Public Health Concerns
Tobacco Dependence
Tobacco use continues to be the leading preventable cause of morbidity and mortality, accounting for more than 450,000 deaths each year. In New York State, 25,000 deaths are caused by smoking and there are 570,000 New Yorkers living with tobacco-caused illness. Smoking is a known cause of multiple cancers, heart disease, stroke, chronic obstructive pulmonary disease (COPD), and many other diseases. Smoking during and after pregnancy adversely affects fetal development and the health of infants. In addition, a recent U.S. Surgeon General’s report concluded that there is no risk-free level of exposure to secondhand smoke. Overall, the impact of smoking and secondhand smoke on our society is enormous costing billions of dollars in healthcare expenditures, lost productivity and most importantly, personal lives. 

A recent article in the July 2010 issue of the New England Journal of Medicine, Don’t Forget Tobacco, reminds readers that cigarette smoking is still the most common cause of preventable death and disability in the
U.S. Although significant strides have been made in tobacco control, especially in New York State with the passage of the Clean Indoor Air Act in 2003 and higher taxes on tobacco products, there is still much work to be done in order to prevent premature death and disease related to smoking. Physicians play a critical role in helping patients quit smoking and cite a physician’s advice to quit as an important motivator. Physicians are encouraged to take MSSNY’s CME courses on Effective Tobacco Dependence: Pharmacotherapy and Counseling and Tobacco Use in Adolescents and Women by visiting Additional resources are listed below which provide valuable information on services available in New York State as well as reputable websites on tobacco dependence

The New York State Smokers Quitsite  
The New York State Smokers Quitline offers free coaching;
FREE starter kit of Nicotine Patches, Gum or Lozenges for eligible NYS smokers; tips and information and a new Online Smokefree Community where you can get a personalized quit plan. Healthcare providers can use the Fax-to-Quit program to refer their tobacco–using patients and can obtain posters and literature on tobacco use for their offices. The toll-free Quitline number is 1-866-NY-QUITS (1-866-697-8487) and the Quitline Website is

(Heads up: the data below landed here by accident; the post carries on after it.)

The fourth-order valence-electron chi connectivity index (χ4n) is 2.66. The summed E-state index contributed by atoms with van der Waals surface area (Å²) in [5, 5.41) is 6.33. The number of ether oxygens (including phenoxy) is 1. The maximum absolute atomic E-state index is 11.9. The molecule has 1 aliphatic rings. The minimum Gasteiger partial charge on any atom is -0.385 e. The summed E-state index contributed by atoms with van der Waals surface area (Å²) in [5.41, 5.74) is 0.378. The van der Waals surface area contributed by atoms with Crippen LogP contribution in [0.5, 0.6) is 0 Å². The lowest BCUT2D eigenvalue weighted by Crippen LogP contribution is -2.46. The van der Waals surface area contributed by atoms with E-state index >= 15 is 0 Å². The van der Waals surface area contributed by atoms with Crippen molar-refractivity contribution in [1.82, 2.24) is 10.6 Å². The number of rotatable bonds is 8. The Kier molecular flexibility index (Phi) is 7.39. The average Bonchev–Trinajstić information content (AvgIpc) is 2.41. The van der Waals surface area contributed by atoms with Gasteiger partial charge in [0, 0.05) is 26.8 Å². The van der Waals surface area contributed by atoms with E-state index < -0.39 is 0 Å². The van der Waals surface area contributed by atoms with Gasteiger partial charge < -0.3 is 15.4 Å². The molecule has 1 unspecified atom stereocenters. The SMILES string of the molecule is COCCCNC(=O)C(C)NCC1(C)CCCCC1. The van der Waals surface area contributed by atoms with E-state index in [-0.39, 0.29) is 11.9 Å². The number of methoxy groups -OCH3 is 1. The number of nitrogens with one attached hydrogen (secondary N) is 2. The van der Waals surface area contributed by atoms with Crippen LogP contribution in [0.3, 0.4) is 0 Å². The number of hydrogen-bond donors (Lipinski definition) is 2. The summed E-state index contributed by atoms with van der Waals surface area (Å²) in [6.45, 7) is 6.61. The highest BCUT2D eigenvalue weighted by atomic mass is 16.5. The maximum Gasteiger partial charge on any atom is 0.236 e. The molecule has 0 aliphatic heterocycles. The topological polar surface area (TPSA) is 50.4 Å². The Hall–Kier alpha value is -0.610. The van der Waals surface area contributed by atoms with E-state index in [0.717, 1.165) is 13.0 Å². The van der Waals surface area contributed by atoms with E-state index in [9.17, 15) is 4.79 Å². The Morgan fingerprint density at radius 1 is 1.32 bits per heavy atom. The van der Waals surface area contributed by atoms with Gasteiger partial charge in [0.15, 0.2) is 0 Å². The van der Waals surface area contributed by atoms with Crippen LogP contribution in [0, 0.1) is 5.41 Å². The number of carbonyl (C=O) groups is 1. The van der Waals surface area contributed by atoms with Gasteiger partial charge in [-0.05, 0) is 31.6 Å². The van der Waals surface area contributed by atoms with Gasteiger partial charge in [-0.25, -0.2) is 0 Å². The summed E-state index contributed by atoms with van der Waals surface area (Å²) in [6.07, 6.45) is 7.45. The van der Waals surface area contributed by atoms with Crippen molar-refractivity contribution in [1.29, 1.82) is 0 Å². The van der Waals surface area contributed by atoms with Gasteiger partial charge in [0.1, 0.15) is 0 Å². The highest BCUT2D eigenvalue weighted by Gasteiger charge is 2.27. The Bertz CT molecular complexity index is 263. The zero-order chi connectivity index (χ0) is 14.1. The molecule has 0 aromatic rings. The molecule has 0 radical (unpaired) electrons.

Secondhand smoke affects Everyone
Resources for Smoking Cessation 
Agency for Healthcare Research & Quality: Consumer Information on Smoking Cessation. Help for smokers and other tobacco users.
American Lung Association
Campaign for Tobacco-Free Kids.
Cancer Control P.L.A.N.E.T. Links to comprehensive control resources for healthcare professionals.
CDC Tobacco Information and Prevention Source: Provides the public, the news media and public officials with current information related to tobacco use, prevention and control.
Center for Medicare & Medicaid services (

Tobacco Control
Guide to Community Preventative Services: Recommendations for population-based intervention approaches.
Medline plus
National Institute on Drug Abuse.(NIDA): Cigarettes and Other Tobacco Products: NIDA Info Fact sheet discusses statistics associated with smoking and tobacco use, health hazards, promising research, and treatments that are available to help smokers quit.
New York State Department of Health Tobacco Control Program (NYTCP)
New York State Smokers’ Quitline: 1-866-NYQUITS (1-866-697-8487) Resources for health professionals
Tar Wars:  A tobacco-free education program for kids from the American Academy of family physicians.                   .                                                                                                  provides evidence-based data and practical support for the treatment of tobacco dependence. It is aimed at physicians, nurses, pharmacists, dentists, psychologists, researchers, and policy makers.
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